The unmarried parties separated in 2009 after residing together for two years. They have a son together of whom the mother originally had temporary custody, and the father had extremely restricted access due to serious allegations the mother made against him. In 2012, the father was awarded custody and $11,500 in costs after the mother’s consistent dishonesty came to light during the custody proceedings. She was given generous access despite her deliberate attempts to alienate the child from his father. A further $20,000 in costs was awarded against the mother in 2014 following a contempt order and a suspected attempt to abduct the child from Canada.
The Respondent mother in this case removed her daughter from the home to a shelter claiming emotional cruelty. The Applicant father then brought an emergency motion arguing for the child’s return. Justice Roy, on September 25, 2008, determined that the matter appeared to be an emergency, and thus, on consent, adjourned the matter to October 6th, 2008. On October 6th, 2008, Justice Power determined the Respondent mother’s conduct which gave rise to the emergency motion to be unreasonable, unjustifiable and not permissible, and thus, concluded that she had “abducted” the child within the meaning of the Children’s Law Reform Act. According to the judge, there were no significant events present in this particular case to warrant the mother’s departure from the home. Further, there was no evidence of any abuse by the father against the child and Respondent. Instead, the judge felt that the abduction was premeditated, and was not at all in the best interests of the child. Both parents, according to the judge, were actively involved in the child’s care and upbringing.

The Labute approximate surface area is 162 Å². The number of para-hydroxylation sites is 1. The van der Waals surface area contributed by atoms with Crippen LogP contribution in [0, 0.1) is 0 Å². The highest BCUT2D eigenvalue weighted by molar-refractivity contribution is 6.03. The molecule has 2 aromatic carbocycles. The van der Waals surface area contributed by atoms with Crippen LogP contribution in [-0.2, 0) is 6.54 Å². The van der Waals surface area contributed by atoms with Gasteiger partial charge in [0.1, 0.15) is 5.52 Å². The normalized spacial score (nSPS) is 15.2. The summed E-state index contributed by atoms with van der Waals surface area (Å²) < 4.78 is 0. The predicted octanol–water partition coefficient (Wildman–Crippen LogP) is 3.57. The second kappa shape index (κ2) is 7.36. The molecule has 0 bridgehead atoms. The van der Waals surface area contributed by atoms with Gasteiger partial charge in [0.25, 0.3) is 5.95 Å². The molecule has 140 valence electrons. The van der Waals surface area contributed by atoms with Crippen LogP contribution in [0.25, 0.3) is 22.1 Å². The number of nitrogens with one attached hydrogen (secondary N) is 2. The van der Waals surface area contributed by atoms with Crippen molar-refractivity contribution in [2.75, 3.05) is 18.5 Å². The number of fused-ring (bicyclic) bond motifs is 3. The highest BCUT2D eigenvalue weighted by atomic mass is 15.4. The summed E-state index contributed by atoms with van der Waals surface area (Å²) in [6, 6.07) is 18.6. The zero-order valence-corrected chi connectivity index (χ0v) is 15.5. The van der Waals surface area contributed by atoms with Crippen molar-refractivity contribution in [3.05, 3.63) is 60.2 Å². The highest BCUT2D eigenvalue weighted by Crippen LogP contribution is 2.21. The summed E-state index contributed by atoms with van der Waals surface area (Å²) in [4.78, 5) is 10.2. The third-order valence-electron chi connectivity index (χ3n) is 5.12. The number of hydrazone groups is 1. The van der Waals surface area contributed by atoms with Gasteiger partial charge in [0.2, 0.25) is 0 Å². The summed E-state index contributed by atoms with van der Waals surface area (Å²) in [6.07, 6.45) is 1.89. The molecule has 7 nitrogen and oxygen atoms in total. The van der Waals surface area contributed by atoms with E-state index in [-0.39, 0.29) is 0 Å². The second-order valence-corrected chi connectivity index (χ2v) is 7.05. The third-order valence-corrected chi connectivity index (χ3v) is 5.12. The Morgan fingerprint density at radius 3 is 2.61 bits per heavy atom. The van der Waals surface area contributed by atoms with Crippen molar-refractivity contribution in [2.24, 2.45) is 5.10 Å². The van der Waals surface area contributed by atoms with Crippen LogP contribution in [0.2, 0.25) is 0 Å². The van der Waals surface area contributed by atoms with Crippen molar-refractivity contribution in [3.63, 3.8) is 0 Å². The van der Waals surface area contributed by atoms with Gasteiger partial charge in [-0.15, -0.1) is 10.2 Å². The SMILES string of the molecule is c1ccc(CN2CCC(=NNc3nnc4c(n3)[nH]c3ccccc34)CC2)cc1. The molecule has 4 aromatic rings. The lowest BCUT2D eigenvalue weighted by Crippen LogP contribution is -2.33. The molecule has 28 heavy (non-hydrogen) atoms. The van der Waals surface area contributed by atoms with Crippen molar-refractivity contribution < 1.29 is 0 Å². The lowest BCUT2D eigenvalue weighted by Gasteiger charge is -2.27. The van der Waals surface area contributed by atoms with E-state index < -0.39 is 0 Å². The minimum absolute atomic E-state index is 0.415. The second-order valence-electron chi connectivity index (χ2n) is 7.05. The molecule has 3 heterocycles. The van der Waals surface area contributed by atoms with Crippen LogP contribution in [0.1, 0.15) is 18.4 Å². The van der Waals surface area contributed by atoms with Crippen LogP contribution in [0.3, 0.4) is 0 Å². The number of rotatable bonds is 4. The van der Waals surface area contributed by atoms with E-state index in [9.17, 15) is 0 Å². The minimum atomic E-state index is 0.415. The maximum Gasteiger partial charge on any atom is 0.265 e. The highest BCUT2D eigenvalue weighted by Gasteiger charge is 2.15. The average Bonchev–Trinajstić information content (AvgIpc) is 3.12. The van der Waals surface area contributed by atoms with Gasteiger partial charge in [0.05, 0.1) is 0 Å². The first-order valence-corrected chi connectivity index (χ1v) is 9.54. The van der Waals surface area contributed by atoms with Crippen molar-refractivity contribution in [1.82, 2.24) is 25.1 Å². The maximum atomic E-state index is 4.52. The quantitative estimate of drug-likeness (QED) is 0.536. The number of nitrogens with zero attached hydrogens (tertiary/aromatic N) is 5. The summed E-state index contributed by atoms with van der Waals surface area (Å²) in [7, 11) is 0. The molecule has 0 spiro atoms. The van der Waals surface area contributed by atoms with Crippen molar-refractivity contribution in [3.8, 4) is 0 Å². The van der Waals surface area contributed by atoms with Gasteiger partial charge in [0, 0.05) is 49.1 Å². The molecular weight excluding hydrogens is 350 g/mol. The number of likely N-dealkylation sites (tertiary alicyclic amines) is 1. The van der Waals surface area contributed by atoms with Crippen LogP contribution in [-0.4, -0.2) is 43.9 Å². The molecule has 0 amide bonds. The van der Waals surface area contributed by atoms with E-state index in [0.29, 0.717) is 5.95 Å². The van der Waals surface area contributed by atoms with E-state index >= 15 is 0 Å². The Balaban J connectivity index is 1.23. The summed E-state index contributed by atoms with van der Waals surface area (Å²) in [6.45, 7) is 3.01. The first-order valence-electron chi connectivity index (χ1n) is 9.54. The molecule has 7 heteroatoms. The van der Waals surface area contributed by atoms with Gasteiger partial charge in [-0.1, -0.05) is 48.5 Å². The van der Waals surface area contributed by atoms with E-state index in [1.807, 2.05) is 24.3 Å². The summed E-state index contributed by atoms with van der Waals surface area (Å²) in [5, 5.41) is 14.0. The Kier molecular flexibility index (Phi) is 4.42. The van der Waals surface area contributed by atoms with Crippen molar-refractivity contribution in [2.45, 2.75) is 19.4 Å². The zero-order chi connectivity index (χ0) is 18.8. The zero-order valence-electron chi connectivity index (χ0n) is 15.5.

In the result, the judge attempted to reinstate the status quo as it existed prior to the said abduction. Further, the judge made an award of costs on a full indemnity scale (with the caveat that the time expended by counsel in this case was a bit much) in favour of the Applicant father, concluding that the conduct of the Respondent amounted to “bad faith” conduct within the meaning of Rule 24(8) of the Rules of Civil Procedure. The judge fixed the costs of the motion, including the appearance before Justice Roy at $25,000.00. Costs of which were payable by the Respondent to the Application “forthwith”.